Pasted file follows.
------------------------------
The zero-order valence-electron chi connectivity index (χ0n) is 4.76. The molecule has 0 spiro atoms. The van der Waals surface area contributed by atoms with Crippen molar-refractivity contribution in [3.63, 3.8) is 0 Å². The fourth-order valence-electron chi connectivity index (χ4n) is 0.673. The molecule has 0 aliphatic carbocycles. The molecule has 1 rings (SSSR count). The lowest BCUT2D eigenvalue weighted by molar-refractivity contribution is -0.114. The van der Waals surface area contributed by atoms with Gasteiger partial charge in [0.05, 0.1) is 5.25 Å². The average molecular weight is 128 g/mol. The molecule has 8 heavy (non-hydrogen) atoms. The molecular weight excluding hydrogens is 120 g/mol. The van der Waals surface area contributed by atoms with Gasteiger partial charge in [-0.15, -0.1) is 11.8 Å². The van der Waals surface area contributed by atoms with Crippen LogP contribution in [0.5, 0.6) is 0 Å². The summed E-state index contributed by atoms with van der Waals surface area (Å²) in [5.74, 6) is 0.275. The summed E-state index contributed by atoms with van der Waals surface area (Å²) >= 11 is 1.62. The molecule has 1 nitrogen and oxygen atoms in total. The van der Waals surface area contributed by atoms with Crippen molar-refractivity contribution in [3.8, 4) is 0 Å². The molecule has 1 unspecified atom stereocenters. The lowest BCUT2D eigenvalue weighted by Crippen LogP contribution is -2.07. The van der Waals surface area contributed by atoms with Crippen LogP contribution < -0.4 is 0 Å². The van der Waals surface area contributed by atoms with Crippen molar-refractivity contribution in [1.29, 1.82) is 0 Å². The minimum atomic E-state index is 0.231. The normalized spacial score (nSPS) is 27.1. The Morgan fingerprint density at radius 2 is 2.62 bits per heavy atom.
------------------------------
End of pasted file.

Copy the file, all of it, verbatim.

The zero-order valence-electron chi connectivity index (χ0n) is 4.76. The molecule has 0 spiro atoms. The van der Waals surface area contributed by atoms with Crippen molar-refractivity contribution in [3.63, 3.8) is 0 Å². The fourth-order valence-electron chi connectivity index (χ4n) is 0.673. The molecule has 0 aliphatic carbocycles. The molecule has 1 rings (SSSR count). The lowest BCUT2D eigenvalue weighted by molar-refractivity contribution is -0.114. The van der Waals surface area contributed by atoms with Gasteiger partial charge in [0.05, 0.1) is 5.25 Å². The average molecular weight is 128 g/mol. The molecule has 8 heavy (non-hydrogen) atoms. The molecular weight excluding hydrogens is 120 g/mol. The van der Waals surface area contributed by atoms with Gasteiger partial charge in [-0.15, -0.1) is 11.8 Å². The van der Waals surface area contributed by atoms with Crippen LogP contribution in [0.5, 0.6) is 0 Å². The summed E-state index contributed by atoms with van der Waals surface area (Å²) in [5.74, 6) is 0.275. The summed E-state index contributed by atoms with van der Waals surface area (Å²) >= 11 is 1.62. The molecule has 1 nitrogen and oxygen atoms in total. The van der Waals surface area contributed by atoms with Crippen molar-refractivity contribution in [3.8, 4) is 0 Å². The molecule has 1 unspecified atom stereocenters. The lowest BCUT2D eigenvalue weighted by Crippen LogP contribution is -2.07. The van der Waals surface area contributed by atoms with Crippen LogP contribution < -0.4 is 0 Å². The van der Waals surface area contributed by atoms with Crippen molar-refractivity contribution in [1.29, 1.82) is 0 Å². The minimum atomic E-state index is 0.231. The normalized spacial score (nSPS) is 27.1. The Morgan fingerprint density at radius 2 is 2.62 bits per heavy atom.